For those of you who have never attended a Mexican 15th birthday party, let me tell you -- go to one! There is a reason why parents of girls here begin to plan the party when their daughter is 10. They also begin to save up money so they can host the party. Just picture a wedding -- without a groom. We started planning in August and scraped the money out of last two month's grocery allowance (we ate a lot of beans last month!). It was one of those things that starts out as just a "small family thing" and mushrooms everytime you turn around.
This is me trying to find the lightbulb that wouldn't work in the swag. Never did find it, but it didn't seem to bother anyone!
Seriously, God provided in amazing ways for this celebration. The dress was given to her by a friend who got married last year. We removed the sleeves and Sarah did some embellishing with lavender ribbon. One of our neighbors had tons of ribbon and such left over from her daughter's wedding -- which just happened to be just the right color -- and loaned us all her white Christmas lights. I baked for a week before the party making cookies, carrot bread, pineapple upside down cakes, chocolate cakes and -- of course -- Jello, so that there would be enough desserts for everyone. In the States we serve cake with ice cream. In Mexico, we serve cake and Jello. We were only inviting the church and a few friends, but here the whole town turns out for events like this. Sarah decided (with coaxing from her friends) that she had to have a tiered cake. Apparently, it's tradition. As her friend, Karen, said, "The two most important things in a quince anos are the dress and the cake." So, Sarah worked an extra couple of days to buy a cake from a lady in Palos Verdes. Turns out, I was glad she did. It really made the difference at the head table.
Another really neat thing God did to provide for the celebration involved the ladies of the church. I'd been told by a couple of different ladies that you absolutely HAD to serve some sort of supper. But after a lot of prayer and agonizing (on my part, Sarah wasn't stressed about it), I finally had to tell Sarah that there was just no way that we could provide a supper for 200 people. One of my friends suggested a potluck, and I was going to talk to some of the ladies about helping to put together a supper when we got back from our furlough. However, this is a fishing village. And there have been almost no fish this year. No one has any money, and I just couldn't ask them to contribute to something as (to me) frivolous as a birthday party. In the States, if you don't have the money for a huge party, you don't throw a huge party (well, maybe that's not always true, but generally speaking it is). I just figured we'd keep it small and simple and serve lots of desserts. Apparently, the ladies (while nodding in agreement and saying "Yes, certainly a dessert-only party is fine.") were planning a coup. I was shang-haied while walking down the aisle at the end of the service and asked how I'd like to serve the food. "What food?" I asked. "Well," said Pily, "the sisters got together and made a small supper because you really can't have a quince anos without it." Yep. I cried. I still am a little misty about it. Ok, I'm a lot misty about it. It just reminded me of my friends back in Oregon. A lot. Sniff.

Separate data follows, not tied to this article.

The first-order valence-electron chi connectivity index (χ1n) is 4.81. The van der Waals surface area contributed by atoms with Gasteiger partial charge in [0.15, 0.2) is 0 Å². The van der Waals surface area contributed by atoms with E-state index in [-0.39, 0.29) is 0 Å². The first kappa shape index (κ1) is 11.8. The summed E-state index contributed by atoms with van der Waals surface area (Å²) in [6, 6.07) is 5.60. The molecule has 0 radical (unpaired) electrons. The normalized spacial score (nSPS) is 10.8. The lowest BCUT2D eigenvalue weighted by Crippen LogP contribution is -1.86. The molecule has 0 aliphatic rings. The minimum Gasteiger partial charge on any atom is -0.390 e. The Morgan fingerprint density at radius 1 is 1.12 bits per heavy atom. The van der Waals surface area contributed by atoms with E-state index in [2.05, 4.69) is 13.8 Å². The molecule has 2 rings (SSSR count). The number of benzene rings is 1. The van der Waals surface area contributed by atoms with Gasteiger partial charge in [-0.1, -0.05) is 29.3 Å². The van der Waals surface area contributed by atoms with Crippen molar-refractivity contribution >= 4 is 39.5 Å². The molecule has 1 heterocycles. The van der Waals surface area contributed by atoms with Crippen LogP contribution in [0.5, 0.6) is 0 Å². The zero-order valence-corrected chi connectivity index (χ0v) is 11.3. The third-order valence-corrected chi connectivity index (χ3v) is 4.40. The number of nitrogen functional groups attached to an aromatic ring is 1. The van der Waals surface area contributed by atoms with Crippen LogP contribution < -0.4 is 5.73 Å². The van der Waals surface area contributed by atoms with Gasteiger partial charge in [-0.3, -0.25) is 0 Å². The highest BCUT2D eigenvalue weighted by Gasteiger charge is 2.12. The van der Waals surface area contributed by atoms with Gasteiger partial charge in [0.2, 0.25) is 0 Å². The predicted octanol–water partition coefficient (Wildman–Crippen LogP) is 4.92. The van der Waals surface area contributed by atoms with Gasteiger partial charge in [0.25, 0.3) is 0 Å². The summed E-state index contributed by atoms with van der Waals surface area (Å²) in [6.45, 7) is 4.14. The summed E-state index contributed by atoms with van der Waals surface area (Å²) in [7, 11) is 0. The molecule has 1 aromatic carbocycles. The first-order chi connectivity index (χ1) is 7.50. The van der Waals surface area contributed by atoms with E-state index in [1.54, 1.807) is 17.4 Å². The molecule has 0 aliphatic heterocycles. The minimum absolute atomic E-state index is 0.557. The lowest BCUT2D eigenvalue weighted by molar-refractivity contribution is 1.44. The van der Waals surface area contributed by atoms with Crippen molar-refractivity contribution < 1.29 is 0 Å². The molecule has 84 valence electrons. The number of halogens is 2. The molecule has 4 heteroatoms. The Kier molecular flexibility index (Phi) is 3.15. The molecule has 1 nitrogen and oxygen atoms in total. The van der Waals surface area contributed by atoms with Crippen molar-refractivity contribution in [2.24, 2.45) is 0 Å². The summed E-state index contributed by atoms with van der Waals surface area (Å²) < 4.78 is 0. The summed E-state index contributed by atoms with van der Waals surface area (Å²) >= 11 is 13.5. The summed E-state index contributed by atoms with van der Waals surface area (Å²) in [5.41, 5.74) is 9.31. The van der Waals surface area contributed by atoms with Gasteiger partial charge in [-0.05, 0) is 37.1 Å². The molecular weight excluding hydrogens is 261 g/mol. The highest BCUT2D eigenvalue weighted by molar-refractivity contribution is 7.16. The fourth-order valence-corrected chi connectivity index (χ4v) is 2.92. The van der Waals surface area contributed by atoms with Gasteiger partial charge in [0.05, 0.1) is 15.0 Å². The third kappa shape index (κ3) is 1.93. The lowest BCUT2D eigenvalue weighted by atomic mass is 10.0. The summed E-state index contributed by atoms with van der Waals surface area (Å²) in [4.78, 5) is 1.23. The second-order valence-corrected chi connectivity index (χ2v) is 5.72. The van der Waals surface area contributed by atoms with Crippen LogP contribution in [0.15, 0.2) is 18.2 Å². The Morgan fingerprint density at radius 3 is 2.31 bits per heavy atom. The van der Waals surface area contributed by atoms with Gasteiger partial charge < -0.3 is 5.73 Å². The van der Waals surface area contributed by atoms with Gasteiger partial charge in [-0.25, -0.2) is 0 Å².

Ok, so you've been waiting to see what the Quincenera (that's what they call the birthday girl) looked like. Hold on to your hat...
Sigh. My little girl isn't so little any more. Deeper sigh.
I've assigned her a writing assignment/project for the rest of the "semester". She's going to create a blog all about her Quince Anos, so I won't bore you with all the details. I'll just link to her site when she gets it all together. Meanwhile, here are some more pictures of our big night...
This is the beginning of the procession. Evie and Damaris are carry the basket of recuerdos. (Little keepsakes made of seashells.) Yes, Sarah is oficially taller than I now. I managed to stand on a hill in one picture with her -- then we were just about even!
The ceremony was held in the church yard. There were about 100 people there during the actual ceremony -- more showed up afterward for cake and games. All told, I think about 250 people came and went during the evening.
Here are Doug and Sarah standing at the head table. I just had to have a picture of the desserts. I heard from everyone that they were delicious. Honestly, I never got to try them! I'm definitely going to have to re-do the chocolate-peanut butter concoction on the right. It turned out looking lovely -- and all the ladies were oohing and ahhing about the chocolate cake, so my guess is that it tasted as good as it looked! How can you go wrong with peanut butter, chocolate and cream cheese?
One last photo of my little girl.
I'm so proud of her!